"As a product designer, I find that my work style tends to be a mix of focused independent work to get an initial design complete followed by close collaboration with software engineers and product managers to see what is feasible and what should be descoped.

I really the mix of solo and team work.

In a previous role, I improved our design processes by introducing a design system and working with our development team to build it out. This led to a 50% reduction in the time it took from the first design to features being in production.

The time saved allowed me to build out more robust designs and reduced what we needed to descope because the core front-end components were already built."

Why it works: The candidate highlighted how they enjoy solo work and collaboration, a rare but valuable combination. They also used the STAR method to highlight how they improved their own and the wider team's processes, which led to increased output.

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Tips for giving the best answers to "What is your work style?"

Open-ended questions like "What is your work style?" can catch you off guard. If you haven't prepared, you're going to be flustered and give a vague or incoherent response.

The good news is, with a little bit of preparation, you can stand out. Research forms the foundation of a good answer, but you also need to think about what your working style is.

For example, do you work fast? Enjoy collaboration? Or are you more meticulous, preferring to work independently at a slower pace? These are things you should highlight in your answer.

You won't be able to mention every aspect of your work style, focus on the elements that demonstrate your best qualities and fit for the job you're applying to.

Give examples that support your answer. For example, if you say you are comfortable multitasking and don't mind tight deadlines, think about a situation in a previous role that shows that to be true. Use the STAR method to construct your answer.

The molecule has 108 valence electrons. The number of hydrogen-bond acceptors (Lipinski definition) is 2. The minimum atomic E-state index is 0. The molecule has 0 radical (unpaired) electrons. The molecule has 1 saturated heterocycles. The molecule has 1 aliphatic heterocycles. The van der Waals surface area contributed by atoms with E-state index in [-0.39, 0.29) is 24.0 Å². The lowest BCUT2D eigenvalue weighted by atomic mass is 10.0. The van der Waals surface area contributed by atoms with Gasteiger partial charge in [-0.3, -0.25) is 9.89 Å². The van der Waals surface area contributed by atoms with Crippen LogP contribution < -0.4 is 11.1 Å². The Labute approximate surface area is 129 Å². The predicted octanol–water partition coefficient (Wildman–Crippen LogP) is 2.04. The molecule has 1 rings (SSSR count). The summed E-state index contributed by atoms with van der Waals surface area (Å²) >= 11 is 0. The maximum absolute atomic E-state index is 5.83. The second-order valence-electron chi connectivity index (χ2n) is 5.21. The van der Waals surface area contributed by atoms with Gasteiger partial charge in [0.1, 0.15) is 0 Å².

You may also want to focus on different aspects of your work style depending on who you're speaking to. For example, if you're trying to land a leadership role and you're meeting with your potential boss, you might talk about how you're great at managing remote teams. But if you're talking to one of your prospective team members, you might focus on how you'd like to help them get promoted and your experience running great remote one-on-ones.

Most importantly, be honest. For example, if you can't work in a noisy environment, let them know. At the same time, try to be flexible with your work environment needs.

If you're still not sure how to frame your response, consider the following questions:

  • Are you a fast or accurate worker? These aren't mutually exclusive, but most people tend to fall closer to one end of the spectrum. If you work efficiently, you might mention it in your answer, particularly if the job requires meeting tight deadlines. Inversely, if the job requires accuracy, you might highlight how you work at a steady pace and focus on not making mistakes.
  • How do you like to structure your day? If you like to eat the frog and get your most difficult tasks done in the morning, then it might be a good idea to flag that. Some companies operate across time zones and the mornings are filled with meetings with international colleagues, which makes it harder to find time in the morning. Or maybe you're a night owl who prefers to sleep in and work into the night. Either way, this might be important to bring up.
  • Do you prefer to work alone or collaborate? Many employers want to know whether you prefer to work solo or collaboratively. Think about the job you're applying to before adding this to your answer. Many jobs require lots of meetings and heavy collaboration, so even if you prefer to work alone, it might be better to emphasize how you work well with others.
  • What's your preferred management style? Interviewers want to know how you prefer to be managed and whether your direct supervisor will be able to provide it. For example, if you hate micromanagement, a boss who likes to get into the weeds with their direct reports isn't going to work well with you. Regardless of what management style you prefer, always express that you're open to feedback and direction.